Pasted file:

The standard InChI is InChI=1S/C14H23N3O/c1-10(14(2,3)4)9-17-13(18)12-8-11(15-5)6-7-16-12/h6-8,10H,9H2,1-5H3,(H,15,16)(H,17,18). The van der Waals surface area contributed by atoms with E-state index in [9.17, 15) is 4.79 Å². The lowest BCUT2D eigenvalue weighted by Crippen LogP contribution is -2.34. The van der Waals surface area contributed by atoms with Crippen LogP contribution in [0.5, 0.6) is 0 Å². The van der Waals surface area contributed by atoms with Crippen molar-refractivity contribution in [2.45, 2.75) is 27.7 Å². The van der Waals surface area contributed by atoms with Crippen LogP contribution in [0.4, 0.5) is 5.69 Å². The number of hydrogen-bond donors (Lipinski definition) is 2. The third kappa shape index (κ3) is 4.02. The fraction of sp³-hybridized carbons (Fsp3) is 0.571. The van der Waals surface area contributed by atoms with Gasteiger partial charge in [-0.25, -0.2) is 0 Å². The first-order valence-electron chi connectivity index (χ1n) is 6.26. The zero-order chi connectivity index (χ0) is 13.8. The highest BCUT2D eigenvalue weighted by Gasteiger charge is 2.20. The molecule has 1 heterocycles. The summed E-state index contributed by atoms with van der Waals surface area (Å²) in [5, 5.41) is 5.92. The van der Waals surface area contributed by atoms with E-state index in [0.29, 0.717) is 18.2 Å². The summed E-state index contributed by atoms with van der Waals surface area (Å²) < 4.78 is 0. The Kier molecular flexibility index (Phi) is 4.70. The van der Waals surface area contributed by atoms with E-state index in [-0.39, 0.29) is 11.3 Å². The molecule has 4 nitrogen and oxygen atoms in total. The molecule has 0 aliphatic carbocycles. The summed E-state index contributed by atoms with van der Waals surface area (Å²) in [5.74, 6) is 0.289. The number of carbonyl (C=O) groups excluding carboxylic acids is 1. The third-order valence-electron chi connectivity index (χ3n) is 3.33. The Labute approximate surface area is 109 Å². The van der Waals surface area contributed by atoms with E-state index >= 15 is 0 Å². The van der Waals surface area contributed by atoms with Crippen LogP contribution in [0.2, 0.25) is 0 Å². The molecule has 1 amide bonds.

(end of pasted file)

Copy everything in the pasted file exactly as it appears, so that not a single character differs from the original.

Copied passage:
The standard InChI is InChI=1S/C14H23N3O/c1-10(14(2,3)4)9-17-13(18)12-8-11(15-5)6-7-16-12/h6-8,10H,9H2,1-5H3,(H,15,16)(H,17,18). The van der Waals surface area contributed by atoms with E-state index in [9.17, 15) is 4.79 Å². The lowest BCUT2D eigenvalue weighted by Crippen LogP contribution is -2.34. The van der Waals surface area contributed by atoms with Crippen LogP contribution in [0.5, 0.6) is 0 Å². The van der Waals surface area contributed by atoms with Crippen molar-refractivity contribution in [2.45, 2.75) is 27.7 Å². The van der Waals surface area contributed by atoms with Crippen LogP contribution in [0.4, 0.5) is 5.69 Å². The number of hydrogen-bond donors (Lipinski definition) is 2. The third kappa shape index (κ3) is 4.02. The fraction of sp³-hybridized carbons (Fsp3) is 0.571. The van der Waals surface area contributed by atoms with Gasteiger partial charge in [-0.25, -0.2) is 0 Å². The first-order valence-electron chi connectivity index (χ1n) is 6.26. The zero-order chi connectivity index (χ0) is 13.8. The highest BCUT2D eigenvalue weighted by Gasteiger charge is 2.20. The molecule has 1 heterocycles. The summed E-state index contributed by atoms with van der Waals surface area (Å²) in [5, 5.41) is 5.92. The van der Waals surface area contributed by atoms with E-state index in [0.29, 0.717) is 18.2 Å². The summed E-state index contributed by atoms with van der Waals surface area (Å²) < 4.78 is 0. The Kier molecular flexibility index (Phi) is 4.70. The van der Waals surface area contributed by atoms with E-state index in [-0.39, 0.29) is 11.3 Å². The molecule has 4 nitrogen and oxygen atoms in total. The molecule has 0 aliphatic carbocycles. The summed E-state index contributed by atoms with van der Waals surface area (Å²) in [5.74, 6) is 0.289. The number of carbonyl (C=O) groups excluding carboxylic acids is 1. The third-order valence-electron chi connectivity index (χ3n) is 3.33. The Labute approximate surface area is 109 Å². The van der Waals surface area contributed by atoms with E-state index >= 15 is 0 Å². The van der Waals surface area contributed by atoms with Crippen LogP contribution in [0.2, 0.25) is 0 Å². The molecule has 1 amide bonds.